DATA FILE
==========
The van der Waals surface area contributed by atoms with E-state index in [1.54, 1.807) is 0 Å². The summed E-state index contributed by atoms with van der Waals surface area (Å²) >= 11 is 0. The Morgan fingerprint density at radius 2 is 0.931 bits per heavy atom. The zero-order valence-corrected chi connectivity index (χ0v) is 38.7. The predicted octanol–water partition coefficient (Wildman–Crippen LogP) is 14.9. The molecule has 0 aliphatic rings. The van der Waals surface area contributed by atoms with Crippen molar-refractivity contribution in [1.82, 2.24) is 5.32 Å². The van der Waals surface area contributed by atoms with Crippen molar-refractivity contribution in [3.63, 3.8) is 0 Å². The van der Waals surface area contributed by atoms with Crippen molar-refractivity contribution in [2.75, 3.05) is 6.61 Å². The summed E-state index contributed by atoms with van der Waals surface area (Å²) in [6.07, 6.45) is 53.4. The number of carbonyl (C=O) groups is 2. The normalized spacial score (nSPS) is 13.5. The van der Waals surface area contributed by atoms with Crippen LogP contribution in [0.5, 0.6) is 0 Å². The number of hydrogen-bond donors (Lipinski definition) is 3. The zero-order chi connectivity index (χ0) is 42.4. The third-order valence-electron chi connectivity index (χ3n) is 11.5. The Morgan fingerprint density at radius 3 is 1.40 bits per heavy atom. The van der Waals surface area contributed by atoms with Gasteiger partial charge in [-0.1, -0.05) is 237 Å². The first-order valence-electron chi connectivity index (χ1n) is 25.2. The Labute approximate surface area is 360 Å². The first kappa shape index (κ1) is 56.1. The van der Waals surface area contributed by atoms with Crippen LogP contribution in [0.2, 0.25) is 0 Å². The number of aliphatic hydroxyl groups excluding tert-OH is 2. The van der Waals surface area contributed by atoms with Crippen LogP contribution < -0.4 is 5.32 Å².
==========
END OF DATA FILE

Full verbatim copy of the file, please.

The van der Waals surface area contributed by atoms with E-state index in [1.54, 1.807) is 0 Å². The summed E-state index contributed by atoms with van der Waals surface area (Å²) >= 11 is 0. The Morgan fingerprint density at radius 2 is 0.931 bits per heavy atom. The zero-order valence-corrected chi connectivity index (χ0v) is 38.7. The predicted octanol–water partition coefficient (Wildman–Crippen LogP) is 14.9. The molecule has 0 aliphatic rings. The van der Waals surface area contributed by atoms with Crippen molar-refractivity contribution in [1.82, 2.24) is 5.32 Å². The van der Waals surface area contributed by atoms with Crippen molar-refractivity contribution in [3.63, 3.8) is 0 Å². The van der Waals surface area contributed by atoms with Crippen molar-refractivity contribution in [2.75, 3.05) is 6.61 Å². The summed E-state index contributed by atoms with van der Waals surface area (Å²) in [6.07, 6.45) is 53.4. The number of carbonyl (C=O) groups is 2. The normalized spacial score (nSPS) is 13.5. The van der Waals surface area contributed by atoms with Crippen LogP contribution in [0.5, 0.6) is 0 Å². The number of hydrogen-bond donors (Lipinski definition) is 3. The zero-order chi connectivity index (χ0) is 42.4. The third-order valence-electron chi connectivity index (χ3n) is 11.5. The Morgan fingerprint density at radius 3 is 1.40 bits per heavy atom. The van der Waals surface area contributed by atoms with Gasteiger partial charge in [-0.1, -0.05) is 237 Å². The first-order valence-electron chi connectivity index (χ1n) is 25.2. The Labute approximate surface area is 360 Å². The first kappa shape index (κ1) is 56.1. The van der Waals surface area contributed by atoms with Crippen LogP contribution in [0.2, 0.25) is 0 Å². The number of aliphatic hydroxyl groups excluding tert-OH is 2. The van der Waals surface area contributed by atoms with Crippen LogP contribution < -0.4 is 5.32 Å².